See how many people can be registered in those states. If enough can be registered, at least some of those states could be contested in 2016 (more GA and AZ than TX). If not 2016, the demographics will be such that they could be seriously contested in 2020.

      •  As a rule, I'm skeptical about Texas (4+ / 0-)
        Recommended by:
        WisJohn, lordpet8, bjssp, skibum59

        But this seems like a good plan

      •  It's also a question of who our nominee is. (1+ / 0-)
        Recommended by:
        MattTX

        Someone like Warner or Schweitzer could probably compete fairly easily. Someone like Cuomo, maybe not so much.

        All of your concerns are quite sensible, but all of your suggestions can also be applied to Texas, even if it's less so in Texas than in Georgia. The Democratic base is higher in Georgia, but there are probably more unregistered or unmobilized minorities in the state than there are in Georgia. Looks we are thinking similarly, even if you are more skeptical than me.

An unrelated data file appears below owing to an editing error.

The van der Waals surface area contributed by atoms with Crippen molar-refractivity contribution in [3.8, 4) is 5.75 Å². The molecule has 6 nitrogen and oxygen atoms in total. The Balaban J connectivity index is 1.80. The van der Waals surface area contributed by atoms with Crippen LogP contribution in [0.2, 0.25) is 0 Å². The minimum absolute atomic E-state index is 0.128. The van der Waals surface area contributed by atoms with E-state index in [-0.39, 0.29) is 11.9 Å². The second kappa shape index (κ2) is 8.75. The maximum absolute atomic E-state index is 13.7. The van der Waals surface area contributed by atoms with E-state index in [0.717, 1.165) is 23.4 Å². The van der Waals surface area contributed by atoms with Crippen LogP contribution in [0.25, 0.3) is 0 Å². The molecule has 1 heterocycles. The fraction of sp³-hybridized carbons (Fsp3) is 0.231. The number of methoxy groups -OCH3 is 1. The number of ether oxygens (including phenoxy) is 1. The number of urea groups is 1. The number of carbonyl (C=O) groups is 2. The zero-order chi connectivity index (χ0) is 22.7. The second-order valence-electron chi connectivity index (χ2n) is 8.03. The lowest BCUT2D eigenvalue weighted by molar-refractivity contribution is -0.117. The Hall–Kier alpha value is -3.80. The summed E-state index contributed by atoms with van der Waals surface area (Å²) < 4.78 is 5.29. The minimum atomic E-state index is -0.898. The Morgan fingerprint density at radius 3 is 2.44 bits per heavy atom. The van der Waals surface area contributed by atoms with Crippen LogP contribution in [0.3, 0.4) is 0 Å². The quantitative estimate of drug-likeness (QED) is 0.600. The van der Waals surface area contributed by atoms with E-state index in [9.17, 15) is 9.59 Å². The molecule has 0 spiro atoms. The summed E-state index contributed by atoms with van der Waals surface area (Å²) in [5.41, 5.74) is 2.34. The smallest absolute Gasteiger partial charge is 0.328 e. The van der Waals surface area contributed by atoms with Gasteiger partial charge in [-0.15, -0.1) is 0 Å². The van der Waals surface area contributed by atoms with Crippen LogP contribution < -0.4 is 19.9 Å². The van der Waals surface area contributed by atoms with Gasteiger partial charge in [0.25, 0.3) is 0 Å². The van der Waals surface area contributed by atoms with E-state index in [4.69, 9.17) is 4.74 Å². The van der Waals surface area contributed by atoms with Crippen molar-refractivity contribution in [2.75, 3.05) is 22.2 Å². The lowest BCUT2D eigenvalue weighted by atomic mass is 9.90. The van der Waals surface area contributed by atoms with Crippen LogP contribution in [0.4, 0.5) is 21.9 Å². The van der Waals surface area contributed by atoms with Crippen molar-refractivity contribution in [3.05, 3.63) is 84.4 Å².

I just can't help but think of the state as filled with untapped potential. I mean, take just Harris County, which had about 1,185,000 voters. The overall population in the country is about 4,181,000, 3,015,000 of which are older than 18. FAIR estimated that about 7.40 of the overall population is illegal. I'll bump that up a little bit to 15 percent, just to be extreme, for Harris County, which means we have about 452,000 adults that can't vote. Subtracting that from 3,015,000 gives us 2,563,000 people. Now assume 5 percent can't or won't ever vote. That chops off about 128,000 more people, leaving us with 2,435,000 potential voters.